CHCCEL504 Conduct and review non-legal ceremonies
  1. Conduct public or private ceremonies
  2. Review ceremonies 
CHCCEL505 Address the legal requirements of marriage ceremonies and ongoing registration as a marriage celebrant
  1. Provide advice to the marrying couple
  2. Outline the requirements for appointment and ongoing registration as a Marriage Celebrant
  3. Prepare and complete documentation
  4. Design and create marriage ceremonies
  5. Conduct ceremony
  6. Follow up and review marriage ceremonies 

CHCCEL506 Providing and review celebrancy services related to loss and grief
  1. Scope and prepare services to provide loss and bereavement services in a celebrancy context
  2. Plan, conduct and review celebrancy services related to loss and bereavement
  3. Manage the impact of providing loss and bereavement
Performance Criteria Details>
How these skills could be assessed>


CHCCEL507 Create resources for set-up and maintenance of  Professional Celebrancy Practice
  1. Clarify celebrant needs and objectives in the celebrancy role
  2. Create resources and forms
  3. Store and maintain information
  4. Use and maintain equipment and machines
Performance Criteria Details>
How these skills could be assessed>



Community Services Training Package D 0.1

CHCCEL506 Plan, provide and review celebrancy services related to loss and grief


  • The assessment requirements provide advice on assessment and must be read in conjunction with the specific detail of this unit of competency and  related assessment information for this Training Package.
Performance evidence: The candidate must show evidence of the ability to complete tasks, manage tasks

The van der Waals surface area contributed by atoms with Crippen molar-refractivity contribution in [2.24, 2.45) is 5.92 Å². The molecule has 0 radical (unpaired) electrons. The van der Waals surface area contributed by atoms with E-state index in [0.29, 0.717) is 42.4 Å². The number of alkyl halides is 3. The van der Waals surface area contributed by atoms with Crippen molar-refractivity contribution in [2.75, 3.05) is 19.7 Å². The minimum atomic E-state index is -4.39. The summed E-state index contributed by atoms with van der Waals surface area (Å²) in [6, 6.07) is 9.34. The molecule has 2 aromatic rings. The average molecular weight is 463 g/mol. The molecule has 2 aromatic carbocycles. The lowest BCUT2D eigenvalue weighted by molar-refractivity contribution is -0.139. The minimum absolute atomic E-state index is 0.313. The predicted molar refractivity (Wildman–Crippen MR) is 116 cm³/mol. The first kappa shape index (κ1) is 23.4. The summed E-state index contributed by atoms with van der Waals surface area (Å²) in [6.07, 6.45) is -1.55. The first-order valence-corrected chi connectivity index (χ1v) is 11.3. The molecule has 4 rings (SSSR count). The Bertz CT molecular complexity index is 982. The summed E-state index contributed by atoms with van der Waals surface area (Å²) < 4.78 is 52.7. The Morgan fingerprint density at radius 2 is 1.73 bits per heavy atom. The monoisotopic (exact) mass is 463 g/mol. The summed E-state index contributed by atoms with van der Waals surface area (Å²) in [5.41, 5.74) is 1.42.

and manage contingencies in the context of the job role:
  • Identify a range of loss and grief situations and associated ceremony/rituals for each of the following groups: individuals, couples, families, groups and communities
  •   Document the range of possible celebancy services related to loss and grief that the community could receive from a family / community oriented celebrants and the objectives and cost of each possible service
  • Identify and describe the following aspects
    • personal, religious, social and cultural attitudes to death and dying
    • Social, religious and cultural differences and traditions related to loss and grief
    • Range of options families have for preparing for and dealing with death
    • Difference between religious and civil celebrants in providing loss and grief related services and in the costs and other factors related to their work.
  • Prepare, deliver and evaluate (XX number of) talks/ meetings with clients covering the following aspects:
    • The range of possible ceremonies and services related to loss and grief provided by a professional celebrant